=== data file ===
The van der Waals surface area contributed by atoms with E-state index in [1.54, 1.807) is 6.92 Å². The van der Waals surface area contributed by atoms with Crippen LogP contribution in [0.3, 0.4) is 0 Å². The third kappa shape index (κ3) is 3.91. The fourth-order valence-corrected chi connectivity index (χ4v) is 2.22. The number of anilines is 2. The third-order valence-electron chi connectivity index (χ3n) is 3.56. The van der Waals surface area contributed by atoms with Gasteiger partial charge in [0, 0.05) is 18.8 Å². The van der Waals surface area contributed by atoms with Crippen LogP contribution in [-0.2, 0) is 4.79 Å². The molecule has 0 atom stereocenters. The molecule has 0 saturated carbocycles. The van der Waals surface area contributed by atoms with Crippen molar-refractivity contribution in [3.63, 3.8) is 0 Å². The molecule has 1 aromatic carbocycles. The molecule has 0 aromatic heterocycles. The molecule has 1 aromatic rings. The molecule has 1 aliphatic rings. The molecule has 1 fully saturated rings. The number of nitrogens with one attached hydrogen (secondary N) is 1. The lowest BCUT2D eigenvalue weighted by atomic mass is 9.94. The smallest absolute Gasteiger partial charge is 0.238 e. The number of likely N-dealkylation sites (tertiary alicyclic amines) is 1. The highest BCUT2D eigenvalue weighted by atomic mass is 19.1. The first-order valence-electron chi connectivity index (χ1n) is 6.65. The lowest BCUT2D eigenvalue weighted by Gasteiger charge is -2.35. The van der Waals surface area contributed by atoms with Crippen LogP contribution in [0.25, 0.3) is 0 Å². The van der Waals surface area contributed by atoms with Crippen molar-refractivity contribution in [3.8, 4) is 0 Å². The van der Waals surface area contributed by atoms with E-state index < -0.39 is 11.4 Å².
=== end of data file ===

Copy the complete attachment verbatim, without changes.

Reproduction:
The van der Waals surface area contributed by atoms with E-state index in [1.54, 1.807) is 6.92 Å². The van der Waals surface area contributed by atoms with Crippen LogP contribution in [0.3, 0.4) is 0 Å². The third kappa shape index (κ3) is 3.91. The fourth-order valence-corrected chi connectivity index (χ4v) is 2.22. The number of anilines is 2. The third-order valence-electron chi connectivity index (χ3n) is 3.56. The van der Waals surface area contributed by atoms with Gasteiger partial charge in [0, 0.05) is 18.8 Å². The van der Waals surface area contributed by atoms with Crippen LogP contribution in [-0.2, 0) is 4.79 Å². The molecule has 0 atom stereocenters. The molecule has 0 saturated carbocycles. The van der Waals surface area contributed by atoms with Crippen molar-refractivity contribution in [3.63, 3.8) is 0 Å². The molecule has 1 aromatic carbocycles. The molecule has 0 aromatic heterocycles. The molecule has 1 aromatic rings. The molecule has 1 aliphatic rings. The molecule has 1 fully saturated rings. The number of nitrogens with one attached hydrogen (secondary N) is 1. The lowest BCUT2D eigenvalue weighted by atomic mass is 9.94. The smallest absolute Gasteiger partial charge is 0.238 e. The number of likely N-dealkylation sites (tertiary alicyclic amines) is 1. The highest BCUT2D eigenvalue weighted by atomic mass is 19.1. The first-order valence-electron chi connectivity index (χ1n) is 6.65. The lowest BCUT2D eigenvalue weighted by Gasteiger charge is -2.35. The van der Waals surface area contributed by atoms with Crippen LogP contribution in [0.25, 0.3) is 0 Å². The van der Waals surface area contributed by atoms with Crippen molar-refractivity contribution in [3.8, 4) is 0 Å². The van der Waals surface area contributed by atoms with E-state index < -0.39 is 11.4 Å².